Culture Blogs

Women’s Herbal Conference, Glastonbury Goddess Conference, West Kentucky Hoodoo Rootworker Heritage Festival, and other gatherings.

  • Home
    Home This is where you can find all the blog posts throughout the site.
  • Tags
    Tags Displays a list of tags that have been used in the blog.
  • Bloggers
    Bloggers Search for your favorite blogger from this site.
  • Login
    Login Login form

Find the Pomegranate. Eat It. Remain a Time with the Dark Goddesses.


O, yes, it is nearly Samhain. Oya is crashing north- and westward, Her winds clearing the path, driving the waters ahead of Her. And I am composing an invocation of the Morrighan and have purchased a perfect, fat pomegranate. It is so tempting to tear it open and taste the sweet wild seed-fruits, to quench my thirst as Persephone did and doom myself to a dual-life. 

The lore surrounding Persephone's descent into the underworld has come down to us in some interesting ways. One is the abduction scenario--Hades rises from a great cleft in the Earth and pulls her into his black chariot. She leaves her mother Demeter behind, bereft at the disappearance of her only child. Persephone serves as Queen of the Underworld and in the course of her time below, she eats six seeds from a pomegranate. These doom her to a bi-coastal existence--six months above ground with Mummy, six below with her husband, the Dark King.

This story was re-imaged by feminists into the story of Persephone going to visit her grandmother in the dark of the Earth. It became a story of initiation, of female power heightened by integration of Self and Shadow, of the Three Ages of Woman in tandem at last.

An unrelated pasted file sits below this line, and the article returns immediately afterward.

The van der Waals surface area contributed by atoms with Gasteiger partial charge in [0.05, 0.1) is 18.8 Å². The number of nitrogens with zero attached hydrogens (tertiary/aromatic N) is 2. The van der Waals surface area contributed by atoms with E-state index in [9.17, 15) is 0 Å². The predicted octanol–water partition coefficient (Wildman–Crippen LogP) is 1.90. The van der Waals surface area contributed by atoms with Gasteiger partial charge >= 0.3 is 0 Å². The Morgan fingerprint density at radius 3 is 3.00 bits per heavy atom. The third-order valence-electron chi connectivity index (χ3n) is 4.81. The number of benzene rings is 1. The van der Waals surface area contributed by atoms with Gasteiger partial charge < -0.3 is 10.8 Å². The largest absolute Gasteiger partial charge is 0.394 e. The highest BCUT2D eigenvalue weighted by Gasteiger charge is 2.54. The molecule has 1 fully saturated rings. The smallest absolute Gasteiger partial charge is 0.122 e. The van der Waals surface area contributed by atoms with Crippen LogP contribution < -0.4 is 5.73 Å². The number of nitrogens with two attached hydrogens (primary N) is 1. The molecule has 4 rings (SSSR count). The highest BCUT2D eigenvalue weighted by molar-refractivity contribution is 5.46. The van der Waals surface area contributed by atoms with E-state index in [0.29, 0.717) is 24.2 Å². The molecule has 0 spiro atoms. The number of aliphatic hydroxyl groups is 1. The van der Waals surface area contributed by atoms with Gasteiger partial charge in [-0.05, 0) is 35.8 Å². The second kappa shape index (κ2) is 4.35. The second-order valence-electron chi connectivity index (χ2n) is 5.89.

For me, as a priestess of Inanna, this harkens back to Her Descent. What a powerful tale of transformation and love and loyalty it is--and one of the most ancient of all religious stories. From it our culture gets the "Dance of the Seven Veils" (it's not what you think) and the heart-shattering notion that a deity--a Goddess--can give up life in the dark of the Earth and be reborn and returned to Her people.

This time of year is evocative as we think of and dream of our Ancestors, our Beloved Dead. As we approach the dark of winter, we may choose to set down some burdens and to make amends for some wrongs, all in an effort to gain wisdom, to grow in strength, to re-learn ways of female power that have been shrouded for far too long.

As we face a New Year, it is the perfect time to walk through those seven interior gates, to leave burdens behind and approach the center with lightness, with curiosity.

Can you? Will you?

I encourage you to eat some pomegranate seeds and to feel how it is to cross over the thresholds of a deeper spiritual experience. For we are all spiritual nomads as we walk the worlds of spirit and matter and learn the arts of transformation.

Pomegranates--those sweet fat rubies of knowledge. Eat. Eat!

Last modified on
H. Byron Ballard is a ritualist, teacher, speaker and writer. She has taught at Sacred Space Conference, Pagan Unity Festival, Southeast Her essays are featured in several anthologies, including “Birthed from Scorched Hearts“ (Fulcrum Press), “Christmas Presence“ (Catawba Press), “Women’s Voices in Magic” (Megalithica Books), “Into the Great Below” and “Skalded Apples” (both from Asphodel Press.) Her book Staubs and Ditchwater: an Introduction to Hillfolks Hoodoo (Silver Rings Press) debuted in June 2012. Byron is currently at work on Earth Works: Eight Ceremonies for a Changing Planet. Contact her at,


Additional information